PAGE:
10. An article as defined in claim 1, wherein the average size of said hard particles is between about 300 and 400 microns.
11. An article as defined in claim 1, wherein said polymeric binder comprises a substance having oxygen atoms arranged adjacent hydrogen atoms with the latter exerting an attraction on the electrons of the outer rings of said oxygen atoms to provide said high molecular cohesion.
12. An article as defined in claim 11, wherein said polymeric binder comprises a carbonyl.
13. An article as defined in claim 2, wherein a binding agent is arranged intermediate said elements and said one hard particle for securing said elements about the latter.
14. An article as defined in claim 13, wherein a light-reflecting filler is provided in said binding agent.
15. An article as defined in claim 14, wherein said filler comprises at least one member of the group consisting of aluminum flakes and titanium dioxide.

a. The Field of the Invention

This invention relates to road surface marking tape materials for use on a roadway pavement so as to provide a traffic regulating indicium thereon, and more particularly this invention relates to a new and improved tape material of the general character described in my prior U.S. Pat. No. 3,782,843 (U.S. patent application Ser. No. 153,218 filed June 15, 1971), corresponding to my French Patent No. 2,097,941, Swedish Patent No. 361,694, and German Patent Application No. P 2130529, open to public inspection.

B. The prior Art

According to the above prior art, upon which the present invention provides a sharp improvement, there has been suggested and made known a marker for use on a roadway pavement, comprising a base compound including a binder and having a smooth, substantially planar and highly light-reflective surface adapted to face away from said pavement, and a plurality of hard crystalline particles, each having a largest dimension between substantially 0.1 and 1 millimeters, and at least some of which include an upper portion extending outwardly from said surface to impart good anti-skid properties to the same surface, while the light reflectivity of the marker in use on the road pavement is high due to the small fraction of the total area of said surface constituted by said upwardly extending upper portions of the hard crystalline particles.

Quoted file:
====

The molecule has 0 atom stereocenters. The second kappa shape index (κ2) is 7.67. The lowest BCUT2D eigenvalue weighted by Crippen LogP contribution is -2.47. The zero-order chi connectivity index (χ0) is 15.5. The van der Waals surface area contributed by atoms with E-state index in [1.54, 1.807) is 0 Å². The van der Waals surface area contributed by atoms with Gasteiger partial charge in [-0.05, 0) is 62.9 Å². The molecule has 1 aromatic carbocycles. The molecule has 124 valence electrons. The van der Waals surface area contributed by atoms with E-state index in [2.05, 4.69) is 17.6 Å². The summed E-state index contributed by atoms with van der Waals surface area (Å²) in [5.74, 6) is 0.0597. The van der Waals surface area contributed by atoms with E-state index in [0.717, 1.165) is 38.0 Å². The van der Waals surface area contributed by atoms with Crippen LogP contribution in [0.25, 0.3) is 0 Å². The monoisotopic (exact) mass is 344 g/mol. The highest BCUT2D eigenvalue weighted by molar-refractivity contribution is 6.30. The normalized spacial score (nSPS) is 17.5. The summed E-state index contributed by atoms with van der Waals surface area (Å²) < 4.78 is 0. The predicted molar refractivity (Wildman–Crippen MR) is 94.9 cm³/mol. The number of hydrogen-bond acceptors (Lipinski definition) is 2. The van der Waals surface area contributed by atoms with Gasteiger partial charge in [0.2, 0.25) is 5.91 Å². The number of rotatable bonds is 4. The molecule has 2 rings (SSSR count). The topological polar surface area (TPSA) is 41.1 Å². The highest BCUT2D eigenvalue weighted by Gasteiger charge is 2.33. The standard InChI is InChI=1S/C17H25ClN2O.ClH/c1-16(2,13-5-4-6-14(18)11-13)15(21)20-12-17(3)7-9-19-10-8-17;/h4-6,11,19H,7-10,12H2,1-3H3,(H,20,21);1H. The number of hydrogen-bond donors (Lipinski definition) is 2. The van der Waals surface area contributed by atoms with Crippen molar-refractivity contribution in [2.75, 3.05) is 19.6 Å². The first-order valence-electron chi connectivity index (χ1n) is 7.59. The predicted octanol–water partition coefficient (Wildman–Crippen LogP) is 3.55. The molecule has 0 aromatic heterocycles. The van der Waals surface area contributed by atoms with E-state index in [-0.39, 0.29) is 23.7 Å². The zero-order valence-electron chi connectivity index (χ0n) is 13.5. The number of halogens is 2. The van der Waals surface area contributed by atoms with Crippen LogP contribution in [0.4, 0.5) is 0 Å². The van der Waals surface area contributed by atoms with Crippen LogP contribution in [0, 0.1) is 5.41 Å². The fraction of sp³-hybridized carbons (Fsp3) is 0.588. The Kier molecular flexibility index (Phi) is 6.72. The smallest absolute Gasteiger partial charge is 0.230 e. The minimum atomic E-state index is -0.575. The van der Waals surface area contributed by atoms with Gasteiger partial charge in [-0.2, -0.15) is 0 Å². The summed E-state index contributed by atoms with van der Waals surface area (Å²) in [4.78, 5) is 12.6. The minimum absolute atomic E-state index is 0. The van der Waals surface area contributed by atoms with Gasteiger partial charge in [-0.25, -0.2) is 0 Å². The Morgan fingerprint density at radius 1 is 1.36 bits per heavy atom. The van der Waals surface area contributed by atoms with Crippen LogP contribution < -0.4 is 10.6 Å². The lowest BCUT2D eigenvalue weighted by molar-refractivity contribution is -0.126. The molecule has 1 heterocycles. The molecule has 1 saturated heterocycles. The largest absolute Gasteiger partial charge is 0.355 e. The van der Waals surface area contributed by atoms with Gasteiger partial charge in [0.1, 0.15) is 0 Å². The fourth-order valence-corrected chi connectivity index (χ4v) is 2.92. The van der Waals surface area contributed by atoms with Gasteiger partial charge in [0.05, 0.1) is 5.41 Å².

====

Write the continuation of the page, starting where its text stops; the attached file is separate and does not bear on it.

Further according to said prior art, the said hard particles are firmly bound and secured to the marker material base compound, including the said binder, by a second binder intimately contacting each individual particle, said second binder wetting said particles when contacted therewith and being compatible with said first binder.

Still further according to said prior art, the said very hard particles comprise crystals having a hardness substantially higher than 7 on the Mohs' Hardness Scale and more particularly corundum crystals, coated with epoxy resin before being added to and mixed with the base compound. This latter compound preferably consists of a mixture of binder agents, such as butadiene-acrylonitrile copolymeric rubber and polyvinyl chloro-acetate copolymer, and fillers, such as titanium dioxide, kaolin, calcium carbonate and so on, adapted for imparting the desired color to the tape material.

The object of this invention is to provide a new and improved road surface marking tape material, generally of the kind and for the use set forth above, sharply improved in comparison to the above indicated prior art so that the combination of the following principal advantages is attained:

the new material provides a highly light reflective and anti-skid upper surface having an improved wear resistance against traffic, and the anti-skid properties of which are substantially maintained even after substantial wearing-off of the tape upper layer upon extensive service and traffic abuse;

the new material provides an improved and uniform bond with the generally bitumen based underlayer or receiving layer (generally termed "primer" layer in the specific art to which this invention appertains) preliminarily and commonly freshly formed on the roadway pavement to provide an impervious, uniform and smooth surface area on which the marking tape material can be laid and adhesively secured;

the new material is particularly adapted for ready and economical manufacture on a mass production basis and does not require the step of individually coating the particles which impart the anti-skid properties, while the firm bond of even partially embedded particles with the material is ensured and even improved;